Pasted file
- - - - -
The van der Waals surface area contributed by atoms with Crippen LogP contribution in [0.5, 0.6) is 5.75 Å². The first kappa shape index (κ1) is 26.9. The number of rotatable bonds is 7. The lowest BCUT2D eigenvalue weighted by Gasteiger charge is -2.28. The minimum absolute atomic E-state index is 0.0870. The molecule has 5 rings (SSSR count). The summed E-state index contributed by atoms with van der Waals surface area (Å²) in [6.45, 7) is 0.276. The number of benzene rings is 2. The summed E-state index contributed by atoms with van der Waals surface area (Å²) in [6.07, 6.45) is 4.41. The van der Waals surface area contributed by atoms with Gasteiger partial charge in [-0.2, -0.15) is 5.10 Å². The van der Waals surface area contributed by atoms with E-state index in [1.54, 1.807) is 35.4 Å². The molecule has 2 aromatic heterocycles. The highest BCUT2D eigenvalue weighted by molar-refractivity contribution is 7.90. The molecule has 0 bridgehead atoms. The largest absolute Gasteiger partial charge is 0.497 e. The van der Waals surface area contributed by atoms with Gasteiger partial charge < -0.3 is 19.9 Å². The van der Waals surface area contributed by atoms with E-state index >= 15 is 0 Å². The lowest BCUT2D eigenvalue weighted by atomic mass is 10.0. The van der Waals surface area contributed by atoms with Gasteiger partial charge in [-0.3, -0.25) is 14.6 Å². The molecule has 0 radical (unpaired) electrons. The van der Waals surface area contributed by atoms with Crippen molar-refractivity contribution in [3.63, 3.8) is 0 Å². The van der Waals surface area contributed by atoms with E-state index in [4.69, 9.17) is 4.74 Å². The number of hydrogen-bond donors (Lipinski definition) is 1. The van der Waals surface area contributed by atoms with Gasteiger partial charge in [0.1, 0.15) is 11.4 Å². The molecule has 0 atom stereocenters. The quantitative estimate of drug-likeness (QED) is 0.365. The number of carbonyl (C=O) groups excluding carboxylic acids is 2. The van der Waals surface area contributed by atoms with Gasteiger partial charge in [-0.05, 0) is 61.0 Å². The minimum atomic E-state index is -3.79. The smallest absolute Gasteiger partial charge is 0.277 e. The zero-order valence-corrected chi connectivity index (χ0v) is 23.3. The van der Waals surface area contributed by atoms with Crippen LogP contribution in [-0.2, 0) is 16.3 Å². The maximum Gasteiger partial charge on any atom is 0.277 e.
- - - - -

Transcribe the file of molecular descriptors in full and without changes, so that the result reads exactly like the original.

The van der Waals surface area contributed by atoms with Crippen LogP contribution in [0.5, 0.6) is 5.75 Å². The first kappa shape index (κ1) is 26.9. The number of rotatable bonds is 7. The lowest BCUT2D eigenvalue weighted by Gasteiger charge is -2.28. The minimum absolute atomic E-state index is 0.0870. The molecule has 5 rings (SSSR count). The summed E-state index contributed by atoms with van der Waals surface area (Å²) in [6.45, 7) is 0.276. The number of benzene rings is 2. The summed E-state index contributed by atoms with van der Waals surface area (Å²) in [6.07, 6.45) is 4.41. The van der Waals surface area contributed by atoms with Gasteiger partial charge in [-0.2, -0.15) is 5.10 Å². The van der Waals surface area contributed by atoms with E-state index in [1.54, 1.807) is 35.4 Å². The molecule has 2 aromatic heterocycles. The highest BCUT2D eigenvalue weighted by molar-refractivity contribution is 7.90. The molecule has 0 bridgehead atoms. The largest absolute Gasteiger partial charge is 0.497 e. The van der Waals surface area contributed by atoms with Gasteiger partial charge < -0.3 is 19.9 Å². The van der Waals surface area contributed by atoms with E-state index >= 15 is 0 Å². The lowest BCUT2D eigenvalue weighted by atomic mass is 10.0. The van der Waals surface area contributed by atoms with Gasteiger partial charge in [-0.3, -0.25) is 14.6 Å². The molecule has 0 radical (unpaired) electrons. The van der Waals surface area contributed by atoms with Crippen molar-refractivity contribution in [3.63, 3.8) is 0 Å². The van der Waals surface area contributed by atoms with E-state index in [4.69, 9.17) is 4.74 Å². The number of hydrogen-bond donors (Lipinski definition) is 1. The van der Waals surface area contributed by atoms with Gasteiger partial charge in [0.1, 0.15) is 11.4 Å². The molecule has 0 atom stereocenters. The quantitative estimate of drug-likeness (QED) is 0.365. The number of carbonyl (C=O) groups excluding carboxylic acids is 2. The van der Waals surface area contributed by atoms with Gasteiger partial charge in [-0.05, 0) is 61.0 Å². The minimum atomic E-state index is -3.79. The smallest absolute Gasteiger partial charge is 0.277 e. The zero-order valence-corrected chi connectivity index (χ0v) is 23.3. The van der Waals surface area contributed by atoms with Crippen LogP contribution in [-0.2, 0) is 16.3 Å². The maximum Gasteiger partial charge on any atom is 0.277 e.